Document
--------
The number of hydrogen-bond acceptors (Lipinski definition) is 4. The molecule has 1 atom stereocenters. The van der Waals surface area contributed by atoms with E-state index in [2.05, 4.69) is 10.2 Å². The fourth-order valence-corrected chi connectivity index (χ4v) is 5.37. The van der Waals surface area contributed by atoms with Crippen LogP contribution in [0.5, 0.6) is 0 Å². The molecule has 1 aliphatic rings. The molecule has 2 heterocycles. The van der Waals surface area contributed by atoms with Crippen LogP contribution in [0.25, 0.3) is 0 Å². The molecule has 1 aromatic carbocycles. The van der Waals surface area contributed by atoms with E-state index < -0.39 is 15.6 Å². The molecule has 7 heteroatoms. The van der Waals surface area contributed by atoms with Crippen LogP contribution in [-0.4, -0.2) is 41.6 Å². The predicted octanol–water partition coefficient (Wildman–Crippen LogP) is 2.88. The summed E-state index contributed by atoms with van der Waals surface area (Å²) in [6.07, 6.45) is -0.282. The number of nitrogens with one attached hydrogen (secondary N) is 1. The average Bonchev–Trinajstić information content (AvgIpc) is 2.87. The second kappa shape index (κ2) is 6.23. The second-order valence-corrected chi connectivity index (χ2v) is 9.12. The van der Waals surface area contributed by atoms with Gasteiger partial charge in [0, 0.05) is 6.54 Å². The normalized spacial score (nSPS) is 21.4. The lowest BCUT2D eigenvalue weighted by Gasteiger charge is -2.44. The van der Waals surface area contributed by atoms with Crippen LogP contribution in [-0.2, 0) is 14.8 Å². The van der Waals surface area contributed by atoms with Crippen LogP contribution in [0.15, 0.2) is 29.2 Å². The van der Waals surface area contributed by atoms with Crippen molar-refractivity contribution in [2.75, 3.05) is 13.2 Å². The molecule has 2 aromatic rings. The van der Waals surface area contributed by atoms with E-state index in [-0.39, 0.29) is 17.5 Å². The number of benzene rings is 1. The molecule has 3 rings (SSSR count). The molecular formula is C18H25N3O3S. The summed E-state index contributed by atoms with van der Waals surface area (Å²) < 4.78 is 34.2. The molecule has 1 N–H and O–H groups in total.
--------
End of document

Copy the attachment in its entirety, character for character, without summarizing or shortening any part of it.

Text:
The number of hydrogen-bond acceptors (Lipinski definition) is 4. The molecule has 1 atom stereocenters. The van der Waals surface area contributed by atoms with E-state index in [2.05, 4.69) is 10.2 Å². The fourth-order valence-corrected chi connectivity index (χ4v) is 5.37. The van der Waals surface area contributed by atoms with Crippen LogP contribution in [0.5, 0.6) is 0 Å². The molecule has 1 aliphatic rings. The molecule has 2 heterocycles. The van der Waals surface area contributed by atoms with Crippen LogP contribution in [0.25, 0.3) is 0 Å². The molecule has 1 aromatic carbocycles. The van der Waals surface area contributed by atoms with E-state index < -0.39 is 15.6 Å². The molecule has 7 heteroatoms. The van der Waals surface area contributed by atoms with Crippen LogP contribution in [-0.4, -0.2) is 41.6 Å². The predicted octanol–water partition coefficient (Wildman–Crippen LogP) is 2.88. The summed E-state index contributed by atoms with van der Waals surface area (Å²) in [6.07, 6.45) is -0.282. The number of nitrogens with one attached hydrogen (secondary N) is 1. The average Bonchev–Trinajstić information content (AvgIpc) is 2.87. The second kappa shape index (κ2) is 6.23. The second-order valence-corrected chi connectivity index (χ2v) is 9.12. The van der Waals surface area contributed by atoms with Gasteiger partial charge in [0, 0.05) is 6.54 Å². The normalized spacial score (nSPS) is 21.4. The lowest BCUT2D eigenvalue weighted by Gasteiger charge is -2.44. The van der Waals surface area contributed by atoms with Crippen LogP contribution in [-0.2, 0) is 14.8 Å². The van der Waals surface area contributed by atoms with Crippen LogP contribution in [0.15, 0.2) is 29.2 Å². The van der Waals surface area contributed by atoms with Crippen molar-refractivity contribution in [2.75, 3.05) is 13.2 Å². The molecule has 2 aromatic rings. The van der Waals surface area contributed by atoms with E-state index in [-0.39, 0.29) is 17.5 Å². The number of benzene rings is 1. The molecule has 3 rings (SSSR count). The molecular formula is C18H25N3O3S. The summed E-state index contributed by atoms with van der Waals surface area (Å²) < 4.78 is 34.2. The molecule has 1 N–H and O–H groups in total.